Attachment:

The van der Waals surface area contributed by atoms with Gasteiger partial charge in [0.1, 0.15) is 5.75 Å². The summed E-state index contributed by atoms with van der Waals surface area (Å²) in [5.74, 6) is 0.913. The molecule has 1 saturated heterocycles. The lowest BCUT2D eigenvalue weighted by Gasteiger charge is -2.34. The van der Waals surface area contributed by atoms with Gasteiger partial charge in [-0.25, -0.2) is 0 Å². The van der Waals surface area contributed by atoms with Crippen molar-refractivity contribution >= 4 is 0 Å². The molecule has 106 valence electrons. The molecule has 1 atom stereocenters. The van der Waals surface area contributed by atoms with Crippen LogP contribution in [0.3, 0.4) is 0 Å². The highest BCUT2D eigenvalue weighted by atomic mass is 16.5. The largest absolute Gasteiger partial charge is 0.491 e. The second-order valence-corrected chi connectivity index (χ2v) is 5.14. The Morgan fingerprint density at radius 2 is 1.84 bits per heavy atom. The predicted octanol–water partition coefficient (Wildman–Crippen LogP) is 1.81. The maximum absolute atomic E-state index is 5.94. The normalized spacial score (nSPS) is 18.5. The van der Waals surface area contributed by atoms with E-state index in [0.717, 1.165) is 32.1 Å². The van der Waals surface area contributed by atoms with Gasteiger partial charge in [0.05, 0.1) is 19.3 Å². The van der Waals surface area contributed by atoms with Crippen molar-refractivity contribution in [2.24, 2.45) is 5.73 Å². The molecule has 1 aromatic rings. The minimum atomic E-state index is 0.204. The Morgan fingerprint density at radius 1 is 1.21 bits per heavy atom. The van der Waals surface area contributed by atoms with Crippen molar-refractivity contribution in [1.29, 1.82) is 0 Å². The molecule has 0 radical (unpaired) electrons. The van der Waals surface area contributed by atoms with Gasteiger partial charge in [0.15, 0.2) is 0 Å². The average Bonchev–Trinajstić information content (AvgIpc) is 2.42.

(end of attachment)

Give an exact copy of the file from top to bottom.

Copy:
The van der Waals surface area contributed by atoms with Gasteiger partial charge in [0.1, 0.15) is 5.75 Å². The summed E-state index contributed by atoms with van der Waals surface area (Å²) in [5.74, 6) is 0.913. The molecule has 1 saturated heterocycles. The lowest BCUT2D eigenvalue weighted by Gasteiger charge is -2.34. The van der Waals surface area contributed by atoms with Gasteiger partial charge in [-0.25, -0.2) is 0 Å². The van der Waals surface area contributed by atoms with Crippen molar-refractivity contribution >= 4 is 0 Å². The molecule has 106 valence electrons. The molecule has 1 atom stereocenters. The van der Waals surface area contributed by atoms with Crippen LogP contribution in [0.3, 0.4) is 0 Å². The highest BCUT2D eigenvalue weighted by atomic mass is 16.5. The largest absolute Gasteiger partial charge is 0.491 e. The second-order valence-corrected chi connectivity index (χ2v) is 5.14. The Morgan fingerprint density at radius 2 is 1.84 bits per heavy atom. The predicted octanol–water partition coefficient (Wildman–Crippen LogP) is 1.81. The maximum absolute atomic E-state index is 5.94. The normalized spacial score (nSPS) is 18.5. The van der Waals surface area contributed by atoms with E-state index in [0.717, 1.165) is 32.1 Å². The van der Waals surface area contributed by atoms with Gasteiger partial charge in [0.05, 0.1) is 19.3 Å². The van der Waals surface area contributed by atoms with Crippen molar-refractivity contribution in [2.24, 2.45) is 5.73 Å². The molecule has 1 aromatic rings. The minimum atomic E-state index is 0.204. The Morgan fingerprint density at radius 1 is 1.21 bits per heavy atom. The van der Waals surface area contributed by atoms with Crippen molar-refractivity contribution in [1.29, 1.82) is 0 Å². The molecule has 0 radical (unpaired) electrons. The van der Waals surface area contributed by atoms with Gasteiger partial charge in [0.15, 0.2) is 0 Å². The average Bonchev–Trinajstić information content (AvgIpc) is 2.42.